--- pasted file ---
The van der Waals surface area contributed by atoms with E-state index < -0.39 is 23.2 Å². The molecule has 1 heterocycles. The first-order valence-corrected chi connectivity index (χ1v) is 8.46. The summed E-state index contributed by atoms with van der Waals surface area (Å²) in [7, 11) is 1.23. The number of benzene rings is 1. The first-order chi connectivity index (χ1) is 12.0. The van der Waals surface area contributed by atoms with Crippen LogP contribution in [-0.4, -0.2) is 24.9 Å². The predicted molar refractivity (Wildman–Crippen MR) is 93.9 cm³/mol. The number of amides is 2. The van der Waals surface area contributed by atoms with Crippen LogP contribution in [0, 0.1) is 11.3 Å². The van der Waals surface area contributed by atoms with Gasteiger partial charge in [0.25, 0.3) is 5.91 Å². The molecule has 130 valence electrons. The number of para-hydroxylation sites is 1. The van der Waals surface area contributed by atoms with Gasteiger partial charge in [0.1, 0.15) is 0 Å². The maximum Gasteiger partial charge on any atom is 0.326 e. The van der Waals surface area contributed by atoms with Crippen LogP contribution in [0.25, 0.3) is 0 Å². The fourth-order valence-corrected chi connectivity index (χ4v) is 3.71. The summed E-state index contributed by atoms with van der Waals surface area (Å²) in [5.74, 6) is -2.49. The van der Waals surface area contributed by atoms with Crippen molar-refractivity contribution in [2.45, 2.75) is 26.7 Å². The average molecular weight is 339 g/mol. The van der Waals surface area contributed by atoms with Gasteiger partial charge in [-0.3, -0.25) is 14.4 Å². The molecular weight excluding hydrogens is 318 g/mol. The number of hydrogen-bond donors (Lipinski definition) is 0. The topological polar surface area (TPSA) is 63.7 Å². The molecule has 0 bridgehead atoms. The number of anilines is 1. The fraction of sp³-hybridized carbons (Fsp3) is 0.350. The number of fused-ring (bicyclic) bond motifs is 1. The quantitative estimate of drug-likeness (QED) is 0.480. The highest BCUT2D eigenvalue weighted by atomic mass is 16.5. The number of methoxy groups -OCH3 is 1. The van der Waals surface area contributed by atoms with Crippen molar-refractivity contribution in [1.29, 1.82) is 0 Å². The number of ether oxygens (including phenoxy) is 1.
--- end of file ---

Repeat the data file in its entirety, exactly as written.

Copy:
The van der Waals surface area contributed by atoms with E-state index < -0.39 is 23.2 Å². The molecule has 1 heterocycles. The first-order valence-corrected chi connectivity index (χ1v) is 8.46. The summed E-state index contributed by atoms with van der Waals surface area (Å²) in [7, 11) is 1.23. The number of benzene rings is 1. The first-order chi connectivity index (χ1) is 12.0. The van der Waals surface area contributed by atoms with Crippen LogP contribution in [-0.4, -0.2) is 24.9 Å². The predicted molar refractivity (Wildman–Crippen MR) is 93.9 cm³/mol. The number of amides is 2. The van der Waals surface area contributed by atoms with Crippen LogP contribution in [0, 0.1) is 11.3 Å². The van der Waals surface area contributed by atoms with Gasteiger partial charge in [0.25, 0.3) is 5.91 Å². The molecule has 130 valence electrons. The number of para-hydroxylation sites is 1. The van der Waals surface area contributed by atoms with Gasteiger partial charge in [0.1, 0.15) is 0 Å². The maximum Gasteiger partial charge on any atom is 0.326 e. The van der Waals surface area contributed by atoms with Crippen LogP contribution in [0.25, 0.3) is 0 Å². The fourth-order valence-corrected chi connectivity index (χ4v) is 3.71. The summed E-state index contributed by atoms with van der Waals surface area (Å²) in [5.74, 6) is -2.49. The van der Waals surface area contributed by atoms with Crippen molar-refractivity contribution in [2.45, 2.75) is 26.7 Å². The average molecular weight is 339 g/mol. The van der Waals surface area contributed by atoms with Gasteiger partial charge in [-0.3, -0.25) is 14.4 Å². The molecular weight excluding hydrogens is 318 g/mol. The number of hydrogen-bond donors (Lipinski definition) is 0. The topological polar surface area (TPSA) is 63.7 Å². The molecule has 0 bridgehead atoms. The number of anilines is 1. The fraction of sp³-hybridized carbons (Fsp3) is 0.350. The number of fused-ring (bicyclic) bond motifs is 1. The quantitative estimate of drug-likeness (QED) is 0.480. The highest BCUT2D eigenvalue weighted by atomic mass is 16.5. The number of methoxy groups -OCH3 is 1. The van der Waals surface area contributed by atoms with Crippen molar-refractivity contribution in [1.29, 1.82) is 0 Å². The number of ether oxygens (including phenoxy) is 1.